The U.S. ECS Task Force is actively collecting data in other areas around the globe where the United States has presumptive areas of ECS. In addition to the Arctic Ocean and the Bering Sea, the task force has surveyed potential ECS areas off the U.S. Atlantic and Pacific Coasts, in the Gulf of Alaska, around the Kingman Reef and Palmyra Atoll, at the Necker Ridge near Hawaii, in the Northern Mariana Islands, and near Guam.43
Once the mapping is complete, the United States will be in a position to negotiate ECS boundary treaties with nations that have maritime or continental shelf boundaries appur- tenant to U.S. territories, including Japan and Micronesia (in regard to potential ECS associated with the Northern Marianas); Kiribati (in regard to the Palmyra Atoll); and the Bahamas (in regard to the southern end of the U.S. Atlantic Coast). The United States and Canada will need to negotiate one or more treaties to delimit potential areas of ECS located in the Gulf of Alaska and areas associated with their Atlantic and Pacific maritime borders.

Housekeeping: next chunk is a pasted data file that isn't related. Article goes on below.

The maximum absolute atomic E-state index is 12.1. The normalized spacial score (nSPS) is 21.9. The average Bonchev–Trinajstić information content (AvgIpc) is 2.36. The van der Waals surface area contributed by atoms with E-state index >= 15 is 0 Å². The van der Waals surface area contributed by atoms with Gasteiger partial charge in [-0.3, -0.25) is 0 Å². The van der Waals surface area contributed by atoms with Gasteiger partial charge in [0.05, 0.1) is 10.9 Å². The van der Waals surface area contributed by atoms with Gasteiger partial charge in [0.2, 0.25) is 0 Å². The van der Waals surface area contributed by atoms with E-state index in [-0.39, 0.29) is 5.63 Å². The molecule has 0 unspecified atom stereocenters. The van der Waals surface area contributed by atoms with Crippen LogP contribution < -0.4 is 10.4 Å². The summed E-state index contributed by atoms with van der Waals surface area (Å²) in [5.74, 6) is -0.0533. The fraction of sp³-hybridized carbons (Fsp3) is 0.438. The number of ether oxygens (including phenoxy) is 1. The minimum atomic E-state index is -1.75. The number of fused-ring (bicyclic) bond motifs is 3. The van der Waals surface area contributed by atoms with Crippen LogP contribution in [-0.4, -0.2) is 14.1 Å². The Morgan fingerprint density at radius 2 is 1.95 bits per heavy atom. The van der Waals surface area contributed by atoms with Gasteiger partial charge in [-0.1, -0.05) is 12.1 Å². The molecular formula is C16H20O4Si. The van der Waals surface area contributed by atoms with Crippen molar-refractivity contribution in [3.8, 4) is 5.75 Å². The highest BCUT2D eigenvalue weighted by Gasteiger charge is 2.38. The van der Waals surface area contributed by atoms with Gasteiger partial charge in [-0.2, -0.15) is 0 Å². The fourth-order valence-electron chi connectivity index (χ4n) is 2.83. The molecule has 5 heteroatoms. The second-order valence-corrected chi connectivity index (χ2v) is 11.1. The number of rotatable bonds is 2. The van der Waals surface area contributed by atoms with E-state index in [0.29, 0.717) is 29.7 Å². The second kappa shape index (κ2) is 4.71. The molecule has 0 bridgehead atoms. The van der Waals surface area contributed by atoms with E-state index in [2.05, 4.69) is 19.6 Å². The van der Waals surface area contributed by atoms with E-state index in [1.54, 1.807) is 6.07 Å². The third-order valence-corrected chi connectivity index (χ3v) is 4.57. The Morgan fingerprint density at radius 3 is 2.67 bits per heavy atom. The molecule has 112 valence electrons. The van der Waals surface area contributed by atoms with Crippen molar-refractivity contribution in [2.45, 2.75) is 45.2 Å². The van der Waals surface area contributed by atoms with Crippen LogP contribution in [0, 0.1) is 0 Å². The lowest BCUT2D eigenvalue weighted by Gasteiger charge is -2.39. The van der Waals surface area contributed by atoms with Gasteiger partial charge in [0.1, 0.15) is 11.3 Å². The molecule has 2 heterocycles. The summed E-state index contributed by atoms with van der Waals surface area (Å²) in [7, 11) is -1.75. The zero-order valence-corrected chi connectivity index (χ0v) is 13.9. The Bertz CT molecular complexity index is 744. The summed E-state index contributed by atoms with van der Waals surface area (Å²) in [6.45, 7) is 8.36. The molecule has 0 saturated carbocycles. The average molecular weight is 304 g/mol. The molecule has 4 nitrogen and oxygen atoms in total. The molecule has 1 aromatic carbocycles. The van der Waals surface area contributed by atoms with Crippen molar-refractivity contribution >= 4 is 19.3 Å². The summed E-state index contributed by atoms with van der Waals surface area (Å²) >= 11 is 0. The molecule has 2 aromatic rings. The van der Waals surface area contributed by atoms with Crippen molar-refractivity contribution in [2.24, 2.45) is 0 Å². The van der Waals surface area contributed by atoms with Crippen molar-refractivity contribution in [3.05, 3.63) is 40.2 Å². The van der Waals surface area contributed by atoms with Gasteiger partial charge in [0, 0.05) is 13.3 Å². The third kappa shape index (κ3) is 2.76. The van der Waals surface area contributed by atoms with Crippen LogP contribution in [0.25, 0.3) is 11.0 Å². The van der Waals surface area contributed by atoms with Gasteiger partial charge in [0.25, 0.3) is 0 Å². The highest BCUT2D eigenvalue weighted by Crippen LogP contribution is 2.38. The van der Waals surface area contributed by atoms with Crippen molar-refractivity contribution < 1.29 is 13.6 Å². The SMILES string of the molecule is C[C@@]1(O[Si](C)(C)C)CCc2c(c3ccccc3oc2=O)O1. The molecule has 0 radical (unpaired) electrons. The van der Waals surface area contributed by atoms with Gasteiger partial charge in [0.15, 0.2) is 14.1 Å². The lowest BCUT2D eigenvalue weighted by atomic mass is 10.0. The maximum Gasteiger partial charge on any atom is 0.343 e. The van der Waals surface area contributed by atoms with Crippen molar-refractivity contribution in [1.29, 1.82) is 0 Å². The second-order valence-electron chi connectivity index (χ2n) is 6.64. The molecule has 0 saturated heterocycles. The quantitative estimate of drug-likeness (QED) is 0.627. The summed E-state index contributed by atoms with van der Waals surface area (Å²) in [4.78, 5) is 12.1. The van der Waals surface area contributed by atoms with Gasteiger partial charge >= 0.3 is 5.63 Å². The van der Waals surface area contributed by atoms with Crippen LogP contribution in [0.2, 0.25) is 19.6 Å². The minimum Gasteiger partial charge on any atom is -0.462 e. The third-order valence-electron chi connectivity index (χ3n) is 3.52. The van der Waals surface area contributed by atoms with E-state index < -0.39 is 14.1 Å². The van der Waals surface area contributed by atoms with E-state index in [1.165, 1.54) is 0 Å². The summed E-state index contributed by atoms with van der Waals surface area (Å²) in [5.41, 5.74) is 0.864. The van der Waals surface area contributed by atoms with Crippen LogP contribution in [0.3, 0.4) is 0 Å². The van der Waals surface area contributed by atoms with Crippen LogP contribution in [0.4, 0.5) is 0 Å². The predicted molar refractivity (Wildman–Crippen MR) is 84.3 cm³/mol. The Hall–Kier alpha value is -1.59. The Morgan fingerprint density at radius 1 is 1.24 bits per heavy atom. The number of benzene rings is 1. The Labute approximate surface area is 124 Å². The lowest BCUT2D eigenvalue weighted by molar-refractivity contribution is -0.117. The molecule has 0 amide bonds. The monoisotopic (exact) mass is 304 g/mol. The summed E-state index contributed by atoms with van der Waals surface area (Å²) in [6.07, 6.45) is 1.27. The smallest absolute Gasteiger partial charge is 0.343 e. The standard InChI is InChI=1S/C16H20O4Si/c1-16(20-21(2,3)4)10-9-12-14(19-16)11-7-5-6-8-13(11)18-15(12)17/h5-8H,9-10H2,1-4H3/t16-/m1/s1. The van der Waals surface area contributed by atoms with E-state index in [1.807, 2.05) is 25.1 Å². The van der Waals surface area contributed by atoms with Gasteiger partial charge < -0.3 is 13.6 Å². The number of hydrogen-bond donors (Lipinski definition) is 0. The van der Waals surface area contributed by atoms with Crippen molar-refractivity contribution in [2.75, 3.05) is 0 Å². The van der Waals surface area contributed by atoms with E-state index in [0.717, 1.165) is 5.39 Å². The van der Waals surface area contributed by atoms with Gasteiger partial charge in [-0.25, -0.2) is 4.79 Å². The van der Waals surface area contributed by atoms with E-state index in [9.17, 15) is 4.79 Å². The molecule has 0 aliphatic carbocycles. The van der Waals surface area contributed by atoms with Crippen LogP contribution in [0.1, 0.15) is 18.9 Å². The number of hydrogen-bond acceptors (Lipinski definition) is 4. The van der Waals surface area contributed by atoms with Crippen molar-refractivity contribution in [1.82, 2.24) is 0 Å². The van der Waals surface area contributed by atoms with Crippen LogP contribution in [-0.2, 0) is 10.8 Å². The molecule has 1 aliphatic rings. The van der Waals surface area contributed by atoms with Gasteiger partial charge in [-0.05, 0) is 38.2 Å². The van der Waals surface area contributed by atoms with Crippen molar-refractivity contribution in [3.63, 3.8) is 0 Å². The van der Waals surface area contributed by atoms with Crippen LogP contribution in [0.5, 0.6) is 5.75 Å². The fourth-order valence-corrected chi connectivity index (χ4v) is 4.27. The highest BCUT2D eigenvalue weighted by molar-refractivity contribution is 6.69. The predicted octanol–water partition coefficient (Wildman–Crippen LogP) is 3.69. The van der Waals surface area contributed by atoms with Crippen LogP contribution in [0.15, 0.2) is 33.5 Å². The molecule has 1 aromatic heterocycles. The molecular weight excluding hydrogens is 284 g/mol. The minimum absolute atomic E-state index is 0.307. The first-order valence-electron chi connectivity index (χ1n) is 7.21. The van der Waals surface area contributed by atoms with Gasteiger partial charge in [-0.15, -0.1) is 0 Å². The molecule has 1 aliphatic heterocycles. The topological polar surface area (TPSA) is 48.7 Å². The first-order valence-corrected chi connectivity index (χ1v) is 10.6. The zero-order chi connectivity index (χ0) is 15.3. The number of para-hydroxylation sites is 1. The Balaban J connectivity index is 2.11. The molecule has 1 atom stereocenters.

To summarize, despite dire warnings from the proponents of U.S. accession to UNCLOS, actual events demonstrate that the United States need not join the convention to delimit areas of its ECS, secure jurisdiction and control over those areas, and commence development of the hydrocarbon resources beneath the ECS. The United States is actively doing so in several crucial, resource-rich regions, including the Gulf of Mexico, the Arctic Ocean, and the Bering Sea. Such delimitation has been and will continue to be conducted in cooperation with neighboring countries, including Mexico, Russia, and Canada, regard- less of whether the U.S. is a member of UNCLOS.